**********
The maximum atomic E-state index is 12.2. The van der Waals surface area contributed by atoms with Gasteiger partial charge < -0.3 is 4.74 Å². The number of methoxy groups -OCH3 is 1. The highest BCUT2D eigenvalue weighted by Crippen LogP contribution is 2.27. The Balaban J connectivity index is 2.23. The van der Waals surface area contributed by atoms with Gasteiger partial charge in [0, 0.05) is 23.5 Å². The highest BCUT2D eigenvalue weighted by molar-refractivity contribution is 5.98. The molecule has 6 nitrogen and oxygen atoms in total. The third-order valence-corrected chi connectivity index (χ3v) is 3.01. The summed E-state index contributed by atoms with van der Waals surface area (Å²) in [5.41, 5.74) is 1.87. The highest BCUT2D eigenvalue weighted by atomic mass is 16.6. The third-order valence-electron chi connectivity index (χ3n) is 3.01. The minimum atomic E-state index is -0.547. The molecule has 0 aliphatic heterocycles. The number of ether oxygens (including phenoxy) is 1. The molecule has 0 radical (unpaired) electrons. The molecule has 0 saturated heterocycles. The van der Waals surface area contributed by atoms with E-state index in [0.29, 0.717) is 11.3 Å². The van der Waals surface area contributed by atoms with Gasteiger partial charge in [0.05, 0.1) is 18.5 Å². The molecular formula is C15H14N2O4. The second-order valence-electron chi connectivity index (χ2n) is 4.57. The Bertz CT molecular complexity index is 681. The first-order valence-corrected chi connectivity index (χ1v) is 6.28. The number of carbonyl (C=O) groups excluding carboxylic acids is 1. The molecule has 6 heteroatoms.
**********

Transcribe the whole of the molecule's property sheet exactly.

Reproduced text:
The maximum atomic E-state index is 12.2. The van der Waals surface area contributed by atoms with Gasteiger partial charge < -0.3 is 4.74 Å². The number of methoxy groups -OCH3 is 1. The highest BCUT2D eigenvalue weighted by Crippen LogP contribution is 2.27. The Balaban J connectivity index is 2.23. The van der Waals surface area contributed by atoms with Gasteiger partial charge in [0, 0.05) is 23.5 Å². The highest BCUT2D eigenvalue weighted by molar-refractivity contribution is 5.98. The molecule has 6 nitrogen and oxygen atoms in total. The third-order valence-corrected chi connectivity index (χ3v) is 3.01. The summed E-state index contributed by atoms with van der Waals surface area (Å²) in [5.41, 5.74) is 1.87. The highest BCUT2D eigenvalue weighted by atomic mass is 16.6. The third-order valence-electron chi connectivity index (χ3n) is 3.01. The minimum atomic E-state index is -0.547. The molecule has 0 aliphatic heterocycles. The number of ether oxygens (including phenoxy) is 1. The molecule has 0 radical (unpaired) electrons. The molecule has 0 saturated heterocycles. The van der Waals surface area contributed by atoms with E-state index in [0.29, 0.717) is 11.3 Å². The van der Waals surface area contributed by atoms with Gasteiger partial charge in [0.05, 0.1) is 18.5 Å². The molecular formula is C15H14N2O4. The second-order valence-electron chi connectivity index (χ2n) is 4.57. The Bertz CT molecular complexity index is 681. The first-order valence-corrected chi connectivity index (χ1v) is 6.28. The number of carbonyl (C=O) groups excluding carboxylic acids is 1. The molecule has 6 heteroatoms.